"country_code": 161,
    "country_code2": "NL",
    "country_code3": "NLD",
    "country_name": "Netherlands",
    "continent_code": "EU"
    },
    "name": "Chrome",
    "os": "Windows 7",
    "major": "30",
    "minor": "0",
    "patch": "1599"
    },
    "sort": [
    1381220615000
    ]
    }[/code]
    Example Json received from linuxserver
    [code]
    {
    "_index": "logstash-2013.10.08",
    "_type": "logs",
    "_id": "SOzpr-AKRWOTdiYz8DEwFg",
    "_score": null,
    "_source": {
    "message": "{ \"@timestamp\": \"2013-10-08T10:25:49W. Europe Daylight Time\", \"@version\": \"1\", \"tags\":[\"apache\"], \"message\": \"62.nn.nn.nn - \"\" [08/Oct/2013:10:25:49 +0200] \\\"GET /testserver/n HTTP/1.1\\\" 500 540\", \"clientip\": \"62.nn.nn.nn\", \"duration\": 1000, \"status\": 500, \"request\": \"/testserver/n\", \"urlpath\": \"/testserver/n", \"urlquery\": \"?hw_id=ipc\", \"bytes\": 540, \"method\": \"GET\", \"referer\": \"-\", \"useragent\": \"Java/1.7.0_05\" }\n",
    "@timestamp": "2013-10-08T08:25:48.012Z",
    "@version": "1",
    "tags": [
    "apache_json",
    "GeoIP",
    "UA"
    ],
    "host": "172.nn.nn.nn",
    "geoip": {
    "ip": null,
    "country_code": 0,
    "country_code2": "--",
    "country_code3": "--",
    "country_name": "N/A",
    "continent_code": "--"
    }
    },
    "sort": [
    1381220748012
    ]
    }[/code]

    • Aaron says:

      Lucas,

      The linux JSON… Is an error generated? I don’t strictly see anything wrong with what you have there, other than that the GeoIP output has two hyphens instead of a single hyphen. What error is generated when it tries to index that output?

      • Lucas says:

        No error message, perhaps I can best explain it by showing you some screenshots from Kibana. A bit more about the setup. I have a reverse apache proxy (windows) and an apache test server (linux).

        The screenshots show the kibana logging of both servers:
        REVERSE PROXY:
        - http://i.imgur.com/4zzyAHb.png
        - http://i.imgur.com/Dmwki3g.png

        TEST SERVER
        - http://img191.imageshack.us/img191/5124/vyaz.png
        - http://i.imgur.com/SjPskpT.png

        As you can see it looks like for the test server the name-value pairs are not regonised and bundled as the ‘message’ value

        • Aaron says:

          Hmmm. Clearly it is not recognizing the message as valid json and breaking it up appropriately. If so, how is the GeoIP test getting the ip field? Is the email you provided valid? If so, please respond and I will contact you directly. I would like to see your logstash configuration to help troubleshoot this.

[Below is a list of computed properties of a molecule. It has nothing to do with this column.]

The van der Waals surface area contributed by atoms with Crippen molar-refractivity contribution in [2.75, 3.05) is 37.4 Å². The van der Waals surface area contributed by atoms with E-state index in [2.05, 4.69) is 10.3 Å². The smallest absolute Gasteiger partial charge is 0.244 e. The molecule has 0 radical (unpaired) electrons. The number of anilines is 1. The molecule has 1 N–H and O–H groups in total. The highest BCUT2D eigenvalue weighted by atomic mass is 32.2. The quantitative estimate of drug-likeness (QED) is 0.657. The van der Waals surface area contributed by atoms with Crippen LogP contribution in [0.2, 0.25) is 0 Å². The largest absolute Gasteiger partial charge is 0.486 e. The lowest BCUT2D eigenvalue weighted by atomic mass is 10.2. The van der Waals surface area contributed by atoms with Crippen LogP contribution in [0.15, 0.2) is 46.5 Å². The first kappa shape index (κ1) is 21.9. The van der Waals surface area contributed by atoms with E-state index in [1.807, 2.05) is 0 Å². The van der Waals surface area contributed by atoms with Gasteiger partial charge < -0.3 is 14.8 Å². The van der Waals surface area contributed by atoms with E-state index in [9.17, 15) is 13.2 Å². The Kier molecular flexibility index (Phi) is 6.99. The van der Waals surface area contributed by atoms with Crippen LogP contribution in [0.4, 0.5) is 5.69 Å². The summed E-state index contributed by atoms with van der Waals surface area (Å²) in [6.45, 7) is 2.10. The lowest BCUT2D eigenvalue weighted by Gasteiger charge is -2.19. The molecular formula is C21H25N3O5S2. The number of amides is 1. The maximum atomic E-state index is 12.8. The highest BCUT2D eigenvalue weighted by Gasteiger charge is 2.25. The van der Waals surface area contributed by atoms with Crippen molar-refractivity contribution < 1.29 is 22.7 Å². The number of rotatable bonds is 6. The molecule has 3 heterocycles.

• Lucas says:

            My email addres is valid :) Thank you very much for taking the time to assist me! About the GeopIP config, I used your guide as input and the mapping is done on my Logstash server. I am happy to forward the configuration when I receive your email. Thanks again!

  3. Philipp says:

    Maybe it makes sense to put the user agent information below ua so you get ua.name, ua.device, … like the geoip data which is already nested.

    What do you think of nested fields in general? The docs have a nice example here
    http://logstash.net/docs/1.2.2/configuration#conditionals

    How can I store nested fields with the grok filter?

  4. […] Untergeek’s blog posts: Old & New, this is how you would have done it […]

  5. saha says:

    I have a JSON file. I need OR operator in the code below where “text”: “$76″ LIKE “text”: “$10 OR $11 OR $9″. Is there any way to do this in JSON?
    {
    “type”: “verifyText”,
    “locator”: {
    “type”: “id”,
    “value”: “line1″
    },
    “text”: “$10″ }

    • Aaron says:

      I don’t understand. Are you trying to run a query in Elasticsearch for documents matching those fields? JSON is an object notation, not a query language in itself.

      • saha says:

        I am using selenium builder for web testing and saving file in JSON.

        • Aaron says:

          Um… I’m still confused.

          This post is specifically about configuring Apache to output a custom log format in JSON for Logstash consumption. What does that have to do with Selenium Builder?

          Perhaps your question would be better suited for a venue such as Stack Overflow?